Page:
After reaching that dangerous and unsettled region they were attacked by a large party of Indians. In the hand-to-hand fighting which ensued Dalrymple was attacked by one huge * meaning Snively Indian who attempted to thrust his spear through him. He missed his aim, sending the spear through the Colonel's arm. Being a man of great strength Dalrymple seized the handle of the spear and broke it in the middle, riding off as the small group retreated. When he reached a place of safety the spear was removed but he nearly bled to death before the wound could be attended to properly. (12)
In the 1870s many early attorneys studied law by "reading" in the office of an established lawyer. Georgetown had nine practicing lawyers at that time, including W.C. Dalrymple. (13)
The Index to Deeds at the Williamson County Clerk's Office, Georgetown, Texas contains numerous records of land having been bought or sold by William C. Dalrymple over a period of years.
In a deed filed on April 3, 1879, on page 511 of Book 21, W.C. Dalrymple deeded to his daughter, Jennett Dalrymple four lots in the Dalrymple Addition in Georgetown, identified as the "Dalrymple Homestead". On November 4, 1993 inspection of a map at the county clerk's office disclosed this addition consisted of approximately six city blocks between Hart and Forest Streets and North of 16th Street, or about five blocks south of Williamson County Courthouse.
A biographical summary of Colonel Dalrymple's life published in 1893 summarized much of the information set out above and added that in 1842 he went to San Antonio with General Edward Burleson and showed his courage in helping to repel the invasion of the Mexican General Vasquez. It pointed out that prior to his Confederate Army service he had followed farming and later had engaged in surveying and locating land on the frontier. It stated that his wife, Elizabeth Wilbarger Dalrymple, had died on January 24, 1869. Their children were identified as Jennett of Georgetown who had shown beautiful devotion to her father in his declining years; Sallie who had died unmarried at age twenty-eight; James who married Jane Patterson and was a farmer in Uvalde County; and William Tate, an attorney at Llano who had married Alice Houghton. This summary added that Dalrymple had lived a long, eventful, and useful life, had seen much of the development of Texas, and had aided those of his day in opening the frontier and preparing the way for civilization, contributing to the progress which the newer generation was enjoying. (14)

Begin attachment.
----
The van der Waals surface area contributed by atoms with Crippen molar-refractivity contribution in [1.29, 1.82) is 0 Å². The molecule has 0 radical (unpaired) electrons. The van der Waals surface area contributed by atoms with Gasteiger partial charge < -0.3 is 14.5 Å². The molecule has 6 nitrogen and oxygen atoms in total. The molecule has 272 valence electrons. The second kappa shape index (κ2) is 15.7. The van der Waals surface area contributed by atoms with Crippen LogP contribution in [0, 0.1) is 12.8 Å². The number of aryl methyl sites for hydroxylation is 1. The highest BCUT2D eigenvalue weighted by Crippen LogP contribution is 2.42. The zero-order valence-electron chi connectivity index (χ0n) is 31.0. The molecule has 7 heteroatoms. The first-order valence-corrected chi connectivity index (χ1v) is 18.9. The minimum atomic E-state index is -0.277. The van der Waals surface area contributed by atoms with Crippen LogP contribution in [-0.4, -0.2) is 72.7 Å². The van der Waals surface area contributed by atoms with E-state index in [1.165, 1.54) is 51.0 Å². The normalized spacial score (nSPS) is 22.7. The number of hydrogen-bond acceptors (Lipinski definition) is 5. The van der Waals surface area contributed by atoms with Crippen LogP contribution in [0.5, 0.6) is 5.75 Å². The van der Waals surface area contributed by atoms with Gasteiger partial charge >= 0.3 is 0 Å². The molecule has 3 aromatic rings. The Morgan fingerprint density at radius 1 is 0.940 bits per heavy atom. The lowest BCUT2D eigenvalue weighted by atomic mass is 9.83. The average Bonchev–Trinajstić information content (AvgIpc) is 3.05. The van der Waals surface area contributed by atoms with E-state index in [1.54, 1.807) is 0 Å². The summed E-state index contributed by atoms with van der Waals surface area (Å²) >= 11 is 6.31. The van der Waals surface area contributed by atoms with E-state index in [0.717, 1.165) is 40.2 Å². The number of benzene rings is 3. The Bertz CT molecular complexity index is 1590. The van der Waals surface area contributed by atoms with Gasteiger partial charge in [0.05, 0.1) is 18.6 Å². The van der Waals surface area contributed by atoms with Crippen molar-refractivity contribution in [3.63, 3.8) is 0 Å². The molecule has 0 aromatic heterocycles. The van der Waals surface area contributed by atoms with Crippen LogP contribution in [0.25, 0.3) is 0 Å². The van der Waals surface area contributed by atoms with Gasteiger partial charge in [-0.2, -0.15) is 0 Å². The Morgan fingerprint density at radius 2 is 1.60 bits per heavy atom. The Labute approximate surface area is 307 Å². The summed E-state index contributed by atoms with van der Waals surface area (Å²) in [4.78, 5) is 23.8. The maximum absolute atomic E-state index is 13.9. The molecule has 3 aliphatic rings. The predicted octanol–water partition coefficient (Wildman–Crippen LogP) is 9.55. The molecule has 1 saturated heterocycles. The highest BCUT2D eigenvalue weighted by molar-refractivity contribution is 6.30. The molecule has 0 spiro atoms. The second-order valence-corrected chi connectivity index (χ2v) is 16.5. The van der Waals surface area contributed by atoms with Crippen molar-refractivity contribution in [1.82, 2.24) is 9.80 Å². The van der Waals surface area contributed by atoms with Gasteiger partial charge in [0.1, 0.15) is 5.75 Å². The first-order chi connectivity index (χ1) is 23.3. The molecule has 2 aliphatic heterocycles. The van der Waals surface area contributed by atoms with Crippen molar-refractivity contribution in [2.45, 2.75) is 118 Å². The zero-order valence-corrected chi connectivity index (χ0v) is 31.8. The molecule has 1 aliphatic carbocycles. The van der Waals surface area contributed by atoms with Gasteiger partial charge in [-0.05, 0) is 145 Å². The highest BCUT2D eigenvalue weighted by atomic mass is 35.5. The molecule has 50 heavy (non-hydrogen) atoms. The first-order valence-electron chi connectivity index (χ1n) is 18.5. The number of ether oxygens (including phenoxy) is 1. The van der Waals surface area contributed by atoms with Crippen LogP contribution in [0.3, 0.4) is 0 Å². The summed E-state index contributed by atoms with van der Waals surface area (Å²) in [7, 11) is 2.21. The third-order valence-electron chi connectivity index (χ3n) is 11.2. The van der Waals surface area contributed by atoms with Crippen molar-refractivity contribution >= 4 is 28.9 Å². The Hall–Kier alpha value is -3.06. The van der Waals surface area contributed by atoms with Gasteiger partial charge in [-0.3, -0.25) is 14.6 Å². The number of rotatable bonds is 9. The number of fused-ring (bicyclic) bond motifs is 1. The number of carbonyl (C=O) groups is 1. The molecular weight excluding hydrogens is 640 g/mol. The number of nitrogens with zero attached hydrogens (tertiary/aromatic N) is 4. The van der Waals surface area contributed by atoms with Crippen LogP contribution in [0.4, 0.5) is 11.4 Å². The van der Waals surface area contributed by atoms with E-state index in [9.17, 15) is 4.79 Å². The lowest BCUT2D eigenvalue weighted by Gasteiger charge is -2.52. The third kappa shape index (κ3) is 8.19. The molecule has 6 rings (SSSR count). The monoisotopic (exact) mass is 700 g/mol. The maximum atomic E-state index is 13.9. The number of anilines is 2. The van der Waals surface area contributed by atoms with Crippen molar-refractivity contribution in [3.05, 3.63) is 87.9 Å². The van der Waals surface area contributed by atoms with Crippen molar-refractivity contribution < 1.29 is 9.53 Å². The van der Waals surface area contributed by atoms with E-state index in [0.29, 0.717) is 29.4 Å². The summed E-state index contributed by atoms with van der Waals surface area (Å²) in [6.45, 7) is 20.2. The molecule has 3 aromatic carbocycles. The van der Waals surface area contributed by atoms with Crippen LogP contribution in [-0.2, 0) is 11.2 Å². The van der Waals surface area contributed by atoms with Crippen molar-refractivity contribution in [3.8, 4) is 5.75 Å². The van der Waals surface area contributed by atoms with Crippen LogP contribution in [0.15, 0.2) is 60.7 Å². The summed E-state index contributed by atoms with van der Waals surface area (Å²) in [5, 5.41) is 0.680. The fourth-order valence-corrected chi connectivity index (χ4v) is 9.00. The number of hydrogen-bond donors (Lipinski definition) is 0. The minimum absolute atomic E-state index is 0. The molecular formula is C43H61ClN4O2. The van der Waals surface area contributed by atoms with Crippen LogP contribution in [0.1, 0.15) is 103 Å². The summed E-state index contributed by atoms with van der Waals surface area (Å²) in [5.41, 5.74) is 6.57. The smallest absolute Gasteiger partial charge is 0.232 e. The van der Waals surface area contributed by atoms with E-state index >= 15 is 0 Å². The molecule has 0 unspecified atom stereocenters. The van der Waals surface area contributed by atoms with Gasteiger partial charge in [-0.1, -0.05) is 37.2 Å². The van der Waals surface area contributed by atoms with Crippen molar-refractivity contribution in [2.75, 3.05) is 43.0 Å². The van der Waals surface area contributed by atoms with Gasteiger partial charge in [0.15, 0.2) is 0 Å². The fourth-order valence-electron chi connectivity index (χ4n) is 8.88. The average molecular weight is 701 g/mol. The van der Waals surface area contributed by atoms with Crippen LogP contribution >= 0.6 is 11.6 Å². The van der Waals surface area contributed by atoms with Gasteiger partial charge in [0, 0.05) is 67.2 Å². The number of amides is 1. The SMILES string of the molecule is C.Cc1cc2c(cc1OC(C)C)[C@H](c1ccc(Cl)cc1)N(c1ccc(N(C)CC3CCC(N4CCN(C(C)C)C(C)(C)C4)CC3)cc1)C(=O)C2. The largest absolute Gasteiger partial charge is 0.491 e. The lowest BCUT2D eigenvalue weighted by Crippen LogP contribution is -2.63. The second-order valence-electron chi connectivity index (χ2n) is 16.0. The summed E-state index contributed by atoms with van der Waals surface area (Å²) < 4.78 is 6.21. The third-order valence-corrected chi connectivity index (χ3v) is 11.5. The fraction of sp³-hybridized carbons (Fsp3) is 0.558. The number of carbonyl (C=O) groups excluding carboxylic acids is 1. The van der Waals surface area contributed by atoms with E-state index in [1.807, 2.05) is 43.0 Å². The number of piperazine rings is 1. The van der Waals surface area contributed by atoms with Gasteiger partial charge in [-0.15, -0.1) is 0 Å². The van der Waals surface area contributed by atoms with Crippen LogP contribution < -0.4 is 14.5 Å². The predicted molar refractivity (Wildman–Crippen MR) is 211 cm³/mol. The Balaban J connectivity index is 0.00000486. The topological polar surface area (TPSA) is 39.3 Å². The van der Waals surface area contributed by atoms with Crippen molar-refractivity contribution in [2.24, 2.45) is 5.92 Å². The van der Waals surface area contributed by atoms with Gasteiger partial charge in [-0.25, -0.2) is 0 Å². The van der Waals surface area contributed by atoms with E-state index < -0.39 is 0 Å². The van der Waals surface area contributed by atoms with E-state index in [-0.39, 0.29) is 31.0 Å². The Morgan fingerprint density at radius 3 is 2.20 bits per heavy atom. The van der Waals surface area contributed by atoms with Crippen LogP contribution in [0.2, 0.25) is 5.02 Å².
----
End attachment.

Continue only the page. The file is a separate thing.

The Annals of Travis County and of the City of Austin, Chapter XIX, reported that Colonel W.C. Dalrymple had died at his home in Georgetown on March 29, 1898, at age 84, and that with him passed a historical figure of the upper Colorado River. He was buried by the Masonic Order, of which he was a prominent member. (15)
The March 31, 1898 obituary in the Williamson County Sun also pointed out that Colonel Dalrymple was a member of the Presbyterian Church, of the Masonic Order, and was respected and loved by all who knew him.
He was reported as a brave and courageous man and a useful citizen and son to Williamson County and the State of Texas. He was buried in the Presbyterian Cemetery in Georgetown.
Research and narrative by Edwin Dalrymple
William Cornelius Dalrymple Footnotes
- Newsome, A.R., "Records of Emigrants from England and Scotland to North Carolina, 1774-1775", Pg.11
- "Williamson County Sun", Georgetown, Texas, March 31, 1898 (Obituary)
- Miller, Thomas L., "Bounty and Donation Land Grants of Texas, 1835-1888", Pg.207
- “Williamson County Sun", April 6, 1898
- Moore, Bill, "Bastrop County, 1691-1900", Nortex Press
- "Frontier Times", magazine, March 1929, Pg.230
- Hinds, Walton, "History of Williamson County, 1716-1870", Southwestern University Thesis, 1928
- Manuscript Holdings, Archives Division, Texas State Library: "Dalrymple, (Wm. Cornelius) Papers, 1851-1909, Correspondence, 1856-1909"